L. Naevius Proc[ulus]
96 850 Coss.

Suf. Kal. Mai.

Suf. Kal. Sept.

IIviri c. p. q.
C. Manlius Valens
C. Antistius Ve[tus]
Q. Fabius Postumin.
T. Priferniu[s Paetus]
Ti. Caesius Fronto
M. Calpurniu[s ...]
[...] II
xiiii. K. Oct. Domitianus o[ccisus]
eodem die M. Cocceius N[erva]
Imperator appellatu[s est]
xiii. K. Oct. s. c. fact[um ...]
97 851 Coss.

Suf. Kal. Mart.?

Suf. Kal. Mai.

Suf. Kal. Jul.

Suf. Kal. Sept.

Suf. Kal. Nov.
[Imp. Nerva Caesar Aug. III]
[M. Verginius Rufu]s III
[... Arrius Antoninus II]
[C.? Calpurn]ius Piso
[M.] Annius Verus
[L. Neratius Priscus]
[L. Do]mitius Apollinar.
Sex. [Hermetidius Campan.]
Q. Atiliu[s Agricola]
[Imp. Nerva Caesar? Germani]cus
[... Traja]num
[... a]dop[tavit]
98 852 Coss.

Suf. Id. Jan.
Suf. Kal. Febr.
Suf. Kal. Mart.
Suf. Kal. Apr.
Suf. Kal. Mai.
Suf. Kal. Jul.

Suf. Kal. Sept.

Suf. Kal. Nov.
[Imp. Nerv]a Caesa[r Aug. Germ. IIII]
[Imp. Nerva Caesar Trajanus II]
Cn. Domiti[us Tullus II]
Sex. Julius Fron[tinus II]
L. Julius Ursus [II]
T. Vestricius Spu[rinna II]
C. Pomponius [Pius]
A. Vicirius Martia[lis]
[L. Maecius Postumus]
[C.] Pomponius Ru[fus]
[Cn. Pompeius Ferox]
[Q. Bittius Proculus]
[P. Julius Lupus]

Year 99 missing

100 854 Coss.

Suf. Id. Jan.
Suf. Kal. Mart.?

Suf. Kal. Mai.?

Suf. Kal. Jul.

Suf. Kal. Sept.

Suf. Kal. Nov.
[Imp. Nerva Trajanus Au]g. [III]
[Sex. Julius Frontinus III]
[L.] Julius Ur[sus III]
[...]cius Macer
C. Cilnius Proculus
[L. Her]ennius Saturnin.
L. Pompon. Mamilian.
[Q.] Acutius Nerva
L. Fabius Tuscus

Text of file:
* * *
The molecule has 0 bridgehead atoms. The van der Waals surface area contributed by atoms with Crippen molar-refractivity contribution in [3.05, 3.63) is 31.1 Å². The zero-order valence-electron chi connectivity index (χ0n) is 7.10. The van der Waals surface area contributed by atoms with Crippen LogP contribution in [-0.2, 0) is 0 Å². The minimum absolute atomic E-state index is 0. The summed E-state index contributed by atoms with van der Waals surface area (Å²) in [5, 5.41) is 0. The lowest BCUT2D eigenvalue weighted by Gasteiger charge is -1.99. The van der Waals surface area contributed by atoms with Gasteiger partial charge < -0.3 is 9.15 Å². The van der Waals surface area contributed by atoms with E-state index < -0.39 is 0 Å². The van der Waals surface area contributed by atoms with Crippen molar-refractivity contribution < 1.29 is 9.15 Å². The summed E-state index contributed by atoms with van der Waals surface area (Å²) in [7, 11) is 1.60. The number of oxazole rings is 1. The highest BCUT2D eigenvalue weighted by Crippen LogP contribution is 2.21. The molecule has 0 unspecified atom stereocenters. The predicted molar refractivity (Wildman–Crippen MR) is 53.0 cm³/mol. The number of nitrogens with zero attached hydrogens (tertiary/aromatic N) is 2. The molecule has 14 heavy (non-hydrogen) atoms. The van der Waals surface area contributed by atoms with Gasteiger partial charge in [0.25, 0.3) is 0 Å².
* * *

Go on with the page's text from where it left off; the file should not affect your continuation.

C. Julius Cornutus
C. Plinius Secundus
L. Roscius Aelianus
Ti. Claudius Sacerdo[s]
[...] consummat[... ab Im]p. Trajan[o]

Second century

Magistracy Magistrates Other Text
101 855 Coss.

Suf. Kal. Febr.
Suf. Kal. Apr.
[Imp. Ne]rv[a Trajanus Aug. IIII]
[Q. Articuleius Paetus]
Se[x. Attius Suburanus Aemilian.]
Q. Servae[us Innocens]
[M. Maecius Celer]
[... in locum ... Cl]emens IIvi[r c. p. q. factus]
102 856 Coss.

Suf. Kal. Mart.
Suf. Kal. Mai.?
Suf. Kal. Sept.?

[L. Julius Servianus II]
[L. Li]cinius Sura [II]
[L. Fabius] Just[us]
[L. Publi]lius Cels[us]
[L. Antonius Albus]
[M. Juniu]s [Homullus]
Cn. Se[ntius] Clodianus
P. V[...]
[Imp. Nerva Trajanus Aug. Ger. contionem ad]
vocavit [qua cogno]min[atus est Dacicus et deos in]
tribuna[li precat]us est v[... K. Jan. Imp. Trajanus]
de Dacis [triump]havit
103 857 Coss.

Suf. Id.? Jan.
Suf. ...
[Imp. Nerv]a Trajan[us Aug. G]er. Dacic. V
M'. La[berius Maximus II]
Q. [Glitiu]s Agr[icola II]
[P. M]etiliu[s Nepos]
Q. Baebi.
[M. Flavius Ap]er
C. Mettiu[s Modestus]
[A]nnius Mela
P. Calpurn[ius Macer]
[... Fe]br. Imp. Nerva Traja[nus Aug. Ge]rmanic. Dacicus c[ong.] dedit?]
viii. K. Jan. [...]
[...] victor fu[...]
[...]at co[epit]
104 858 IIviri [...]us Veru[s] [v]etustate corr[uptum ...]
[...] restitutum [...]
[... J]ulias
105 859 Coss.

Suf. Kal. Mai.

Suf. xvi. Kal. Aug.
Suf. Kal. Sept.

[Ti. Julius C]andidus II
A. Julius Quadratus [II]
C. Julius Bassus
Cn. Afranius Dexte[r]
Q. Caelius Honoratus loco Dextri
M. Vitorius Marcellus
C. Caecilius Strabo
A. Livius Priscus
L. Licinius Valerianus
pr. Non. Jun. Imp. Nerva Trajanus Aug. in Moesia pro
fectus viii. K. Jul. Afranius Dexter cos. in domo sua